A few years ago, I was teaching a 2nd-grade class. As the weeks went by, it became evident that I had quite a few children who hated writing! Their eyes would roll, and I would hear a harmonious groan as I uttered the words…’ get out your writing journals.’
After this negative response, I researched and changed how I approached writing in the classroom. It became evident that the strategies I began to use helped not only reluctant children improve their writing but also the rest of the class.
This blog article will outline a few different ideas and strategies that worked for me. Of course, each class is different; however, I feel obliged to share these ideas with my fellow teaching companions.
1. Talk About Writing
I found having an open discussion about what they disliked about writing to be a huge eye-opener.
Most of them said they found it hard to think of ideas and often felt anxious about getting the task done in time. Anxiety before a writing task is entirely normal – it’s the writer’s block that even the best authors talk about. On top of this, they have the added time constraints that teachers place on their students.
I wanted to encourage daily writing and help move them past their writer’s fear. Also, I explained that it is ‘normal’ to feel anxious about writing, and we began to work out strategies, find templates, and slowly created the right level of support needed for each student in the class. Including the children in this process gave them a greater drive to want to improve their writing.
2. Is Writing Comfortable?
I found the children with great ideas but only ended up with one sentence at the end of a one-hour writing block, struggled with handwriting, and had a poor pencil grip. We experimented with different pencil grips, triangular-shaped pencils, and practiced handwriting daily to improve this. Check out our 10 Handy Handwriting Tips Blog for more ideas.
Creating a comfortable writing environment was also beneficial to some children in my class. Some preferred to sit on a beanbag chair to write, while others felt more comfortable sitting at a round table with a teacher or teacher aide for support. It didn’t bother me how they were seated, just that they were comfortable and writing!
3. Comic Strips
The boys in my class were into comic books at the time. The class was working on narrative writing, and they were struggling to come up with ideas. So, I decided to use comic strips to begin the writing process. The children loved it! They planned out a comic strip and then used it to write their full narrative. The results were terrific!
Here are some of our resources that may work in your classroom:
4. Writing Prompts
The initial fear of knowing what to write can be a big hurdle for children to overcome. Some children need a little push in the right direction. Providing them with some writing ideas, or prompts, can help them to get creative.
Here are some of our resources that are great for providing that extra support:
5. Create Story Boxes
I created ‘story boxes’ using items I knew the children were interested in. Superheroes were a favorite at the time! Using our classroom theme packs, you can print and cut out pictures and word wall cards to inspire your students’ writing ideas.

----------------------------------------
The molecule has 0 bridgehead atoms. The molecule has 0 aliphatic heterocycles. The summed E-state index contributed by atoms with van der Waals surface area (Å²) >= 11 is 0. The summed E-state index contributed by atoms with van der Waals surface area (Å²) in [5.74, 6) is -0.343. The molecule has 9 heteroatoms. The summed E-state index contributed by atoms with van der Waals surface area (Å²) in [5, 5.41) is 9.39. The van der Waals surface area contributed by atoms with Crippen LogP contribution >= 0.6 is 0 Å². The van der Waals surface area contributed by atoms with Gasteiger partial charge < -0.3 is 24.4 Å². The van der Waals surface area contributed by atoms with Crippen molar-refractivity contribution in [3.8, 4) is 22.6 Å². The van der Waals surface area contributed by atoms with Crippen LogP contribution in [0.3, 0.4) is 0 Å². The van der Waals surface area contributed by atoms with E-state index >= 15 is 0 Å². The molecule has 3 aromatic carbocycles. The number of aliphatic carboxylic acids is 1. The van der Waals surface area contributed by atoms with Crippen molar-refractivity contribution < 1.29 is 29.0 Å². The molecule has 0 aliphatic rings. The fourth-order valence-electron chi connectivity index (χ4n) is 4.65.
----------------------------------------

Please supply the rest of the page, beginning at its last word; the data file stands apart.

Other topics that worked for me were cars, dinosaurs, sports, and action movies. I also encouraged children to create their own story boxes that they filled with things from home that were special to them.
5. Are They Bored?
A couple of the children in my class hated writing because they found it boring. They were being asked to write about things that did not interest them, so they didn’t feel compelled to write.
Providing a variety of options and topics allowed the students to pick a topic that interested them. This is where the story boxes from home allowed the children to write about hobbies and interests they enjoyed.
The students were proud of their work and a lot more willing to share the ideas and writing with the rest of the class.
6. 10-Minute Daily Quick Write
One strategy I found that helped my students overcome writer’s block was the ’10-minute quick write’.
I would set a timer, give my students a topic, and ask them to write about the topic for 10 minutes without editing, deleting, crossing out, or stopping. If they got stuck, they just wrote about what they were thinking.
I never looked at their quick-writes. It was merely an exercise to help students intentionally move past that fear of coming up with ideas. Check out our online Random Sentence Starter widget for a great activity to get your students writing daily.
7. Use Technology In the Classroom
Another hurdle that became evident was the number of things they had to think about while writing. What the story was going to be about, what characters were going to be in the story, who was the main character, the problem and the solution, spelling, handwriting, punctuation, don’t forget your adjectives – so many things for their little minds to handle.
I found that allowing them to record their ideas on recording devices or iPads, type their ideas, and plan their stories on a computer, eliminated the handwriting concern from the scenario. It allowed them to focus on the quality of the story and content, rather than their handwriting.
For more hints and ideas on using technology in the classroom, read our blog 11 Easy Ideas for Teaching with Technology.
I hope this blog has inspired some of you to get creative when encouraging those reluctant writers in the classroom. It’s easy to say ‘Jonny just doesn’t like writing’ and leave it at that.
There are so many strategies, resources, and ideas out there…we just have to find the ones that work for each child.
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